The desire for more fiscal autonomy resonates in state capitals. Governors and state legislatures of both parties deem the prospect of future federal funding highly uncertain and seek to place their transportation programs on a more stable and predictable footing that is less dependent on the vagaries of federal budgeting.
Also, using local funds enables states to avoid cumbersome federal requirements that add to project costs and delay their implementation. In short, states have a genuine incentive to embrace a more proactive role in funding transportation.
State revenue-raising measures are generating billions of additional dollars
Twenty-three states have taken steps to raise transportation revenue this year (see below). Twelve states have increased their gas tax or sales tax on gasoline since 2014 (seven of them this year), reports ARTBA’s Transportation Investment Advocacy Center which tracks transportation funding initiatives at the state level. (Its latest 2015 State Transportation Funding Initiatives Report can be found at http://www.transportationinvestment.org. See also, T4America’s survey, “State Legislation to Raise Transportation Revenue, http://t4america.org/maps-tools/state-transportation-funding/.)
Other measures include increasing reliance on highway tolls (350 miles of new toll roads have been added since 2011 according to The International Bridge Tunnel and Turnpike Associations ), financing large-scale construction projects with long term credit (TIFIA for example), and entering into public-private partnerships (P3) that utilize private equity capital, “availability payments,” and highway tolling concessions. Nine P3 procurements have closed since 2013 and more are expected in the days ahead, reports Public Works Financing.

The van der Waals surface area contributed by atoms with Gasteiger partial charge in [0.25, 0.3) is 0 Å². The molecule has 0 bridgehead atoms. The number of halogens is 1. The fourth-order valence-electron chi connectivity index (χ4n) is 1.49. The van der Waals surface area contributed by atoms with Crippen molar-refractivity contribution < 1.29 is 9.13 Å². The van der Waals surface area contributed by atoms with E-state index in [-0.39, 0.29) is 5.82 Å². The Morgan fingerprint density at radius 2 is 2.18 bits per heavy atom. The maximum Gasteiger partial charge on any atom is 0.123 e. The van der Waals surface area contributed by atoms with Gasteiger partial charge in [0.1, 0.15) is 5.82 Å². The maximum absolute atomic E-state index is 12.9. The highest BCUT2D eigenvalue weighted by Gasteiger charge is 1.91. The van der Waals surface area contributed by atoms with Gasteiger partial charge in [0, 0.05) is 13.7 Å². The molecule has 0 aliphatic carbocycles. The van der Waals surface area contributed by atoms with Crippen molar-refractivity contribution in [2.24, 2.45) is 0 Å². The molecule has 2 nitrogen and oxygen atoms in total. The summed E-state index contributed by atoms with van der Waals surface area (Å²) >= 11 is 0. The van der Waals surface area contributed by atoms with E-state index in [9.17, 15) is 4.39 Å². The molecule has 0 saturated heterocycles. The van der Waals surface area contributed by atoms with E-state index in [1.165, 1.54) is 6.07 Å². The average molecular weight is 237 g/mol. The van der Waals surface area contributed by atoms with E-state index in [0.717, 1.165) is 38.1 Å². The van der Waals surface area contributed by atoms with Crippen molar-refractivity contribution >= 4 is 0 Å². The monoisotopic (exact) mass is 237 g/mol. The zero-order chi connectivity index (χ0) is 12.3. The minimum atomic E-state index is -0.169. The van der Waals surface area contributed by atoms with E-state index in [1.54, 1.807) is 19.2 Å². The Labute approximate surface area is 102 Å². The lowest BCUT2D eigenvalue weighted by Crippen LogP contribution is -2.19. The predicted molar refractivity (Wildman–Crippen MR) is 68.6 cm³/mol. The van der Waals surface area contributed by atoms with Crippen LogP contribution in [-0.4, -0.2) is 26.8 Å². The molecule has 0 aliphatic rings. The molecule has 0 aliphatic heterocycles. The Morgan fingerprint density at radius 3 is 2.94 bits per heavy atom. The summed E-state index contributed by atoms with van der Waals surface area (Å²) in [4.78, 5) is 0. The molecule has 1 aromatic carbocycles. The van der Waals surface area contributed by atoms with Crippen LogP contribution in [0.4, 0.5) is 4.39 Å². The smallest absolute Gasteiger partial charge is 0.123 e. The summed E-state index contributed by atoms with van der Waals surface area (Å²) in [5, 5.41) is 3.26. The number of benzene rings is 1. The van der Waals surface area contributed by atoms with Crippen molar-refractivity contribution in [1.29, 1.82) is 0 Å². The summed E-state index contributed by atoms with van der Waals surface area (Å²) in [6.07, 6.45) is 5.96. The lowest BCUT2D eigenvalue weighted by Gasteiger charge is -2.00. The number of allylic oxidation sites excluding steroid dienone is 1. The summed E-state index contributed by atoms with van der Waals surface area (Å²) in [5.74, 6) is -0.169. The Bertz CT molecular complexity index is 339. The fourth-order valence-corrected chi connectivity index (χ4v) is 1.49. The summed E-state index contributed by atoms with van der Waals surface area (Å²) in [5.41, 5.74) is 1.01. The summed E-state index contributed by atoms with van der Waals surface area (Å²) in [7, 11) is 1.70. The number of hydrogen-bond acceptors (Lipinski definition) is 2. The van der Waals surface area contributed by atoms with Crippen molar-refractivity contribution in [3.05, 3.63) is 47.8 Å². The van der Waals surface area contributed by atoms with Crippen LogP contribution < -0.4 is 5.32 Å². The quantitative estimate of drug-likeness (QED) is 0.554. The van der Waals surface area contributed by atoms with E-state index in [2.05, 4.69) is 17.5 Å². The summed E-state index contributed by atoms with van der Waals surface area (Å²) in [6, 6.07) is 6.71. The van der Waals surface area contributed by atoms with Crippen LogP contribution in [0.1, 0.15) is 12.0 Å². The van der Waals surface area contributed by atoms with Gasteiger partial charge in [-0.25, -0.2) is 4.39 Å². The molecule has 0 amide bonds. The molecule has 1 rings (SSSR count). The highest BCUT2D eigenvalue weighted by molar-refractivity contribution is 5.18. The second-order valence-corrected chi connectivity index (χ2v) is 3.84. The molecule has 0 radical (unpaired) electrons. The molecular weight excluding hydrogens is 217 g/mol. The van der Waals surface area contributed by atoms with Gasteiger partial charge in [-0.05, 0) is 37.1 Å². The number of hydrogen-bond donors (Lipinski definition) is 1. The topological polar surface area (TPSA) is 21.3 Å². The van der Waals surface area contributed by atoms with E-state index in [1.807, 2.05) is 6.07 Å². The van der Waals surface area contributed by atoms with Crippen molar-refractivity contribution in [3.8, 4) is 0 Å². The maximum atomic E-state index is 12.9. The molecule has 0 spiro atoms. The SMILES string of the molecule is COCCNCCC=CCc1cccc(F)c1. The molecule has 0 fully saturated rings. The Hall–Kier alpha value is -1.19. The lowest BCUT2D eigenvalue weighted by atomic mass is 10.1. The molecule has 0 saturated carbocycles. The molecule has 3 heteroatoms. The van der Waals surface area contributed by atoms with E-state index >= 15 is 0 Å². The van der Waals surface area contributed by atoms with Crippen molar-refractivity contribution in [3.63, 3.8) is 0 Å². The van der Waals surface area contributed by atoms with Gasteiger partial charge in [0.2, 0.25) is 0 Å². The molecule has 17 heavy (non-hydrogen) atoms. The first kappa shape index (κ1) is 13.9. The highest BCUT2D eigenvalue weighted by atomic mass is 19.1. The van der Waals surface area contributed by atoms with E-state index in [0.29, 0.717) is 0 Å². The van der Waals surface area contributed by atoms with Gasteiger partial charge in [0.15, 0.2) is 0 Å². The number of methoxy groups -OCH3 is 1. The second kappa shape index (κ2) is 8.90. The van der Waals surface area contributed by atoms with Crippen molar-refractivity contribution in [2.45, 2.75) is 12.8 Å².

While these measures promise to generate billions of additional dollars for state and local transportation programs, state officials are voicing opposition to eliminating federal assistance. “I am not here to endorse devolution of the federal surface transportation program,” said North Carolina’s Governor Patrick McCrory at a March 17 hearing.of the House Transportation and Infrastructure Committee. His fellow witness, Wyoming’s DOT Secretary John Cox, pointed out that while dozens of states have adopted legislation to increase transportation revenue, “they do so expecting to supplement the Federal program—not as a substitute for the Federal program.”
“This is not about devolution”
Still…with state transportation revenue markedly on the rise, many Republicans privately contend that states are in a position to assume more funding responsibility for local infrastructure. This, in turn, allows the Trust Fund revenue to be refocused on programs and issues that are clearly of federal concern or national significance—-such as maintaining and upgrading the Interstate Highway network, fixing aging bridges, modernizing critical transit infrastructure and supporting highway safety and R&D programs.
As advocates of increased state involvement like to point out, this is not “devolution” — a process that has fallen into disfavor because it calls for the abolition or a drastic reduction in the federal gas tax (as embodied in Sen. Mike Lee’s Transportation Empowerment Act.).
“I call this a judicious rebalancing of federal-state funding responsibilities,” a senior Republican lawmaker told reporters. “This does not mean ending federal support …No one is calling for the abolition of the federal gas tax.”
Moreover, such a rebalancing does not necessarily preclude additional revenue. But the question of federal program subsidies, many conservatives contend, should be treated as a separate matter and the rationale for the subsidies and their size reexamined in light of the states’ increased ability to fund local transportation and the congressional budget policies.
Aligning spending with incoming Trust Fund revenue
Those policies have just undergone a reformulation. The House and the Senate have agreed to a budget framework that calls for gradually constraining discretionary spending on transportation and aligning it with incoming revenues from motor vehicle fuel taxes. A concurrent budget resolution—the first joint budget resolution to be approved by Congress since 2009— was passed by the House on April 30 and by the Senate on May 5.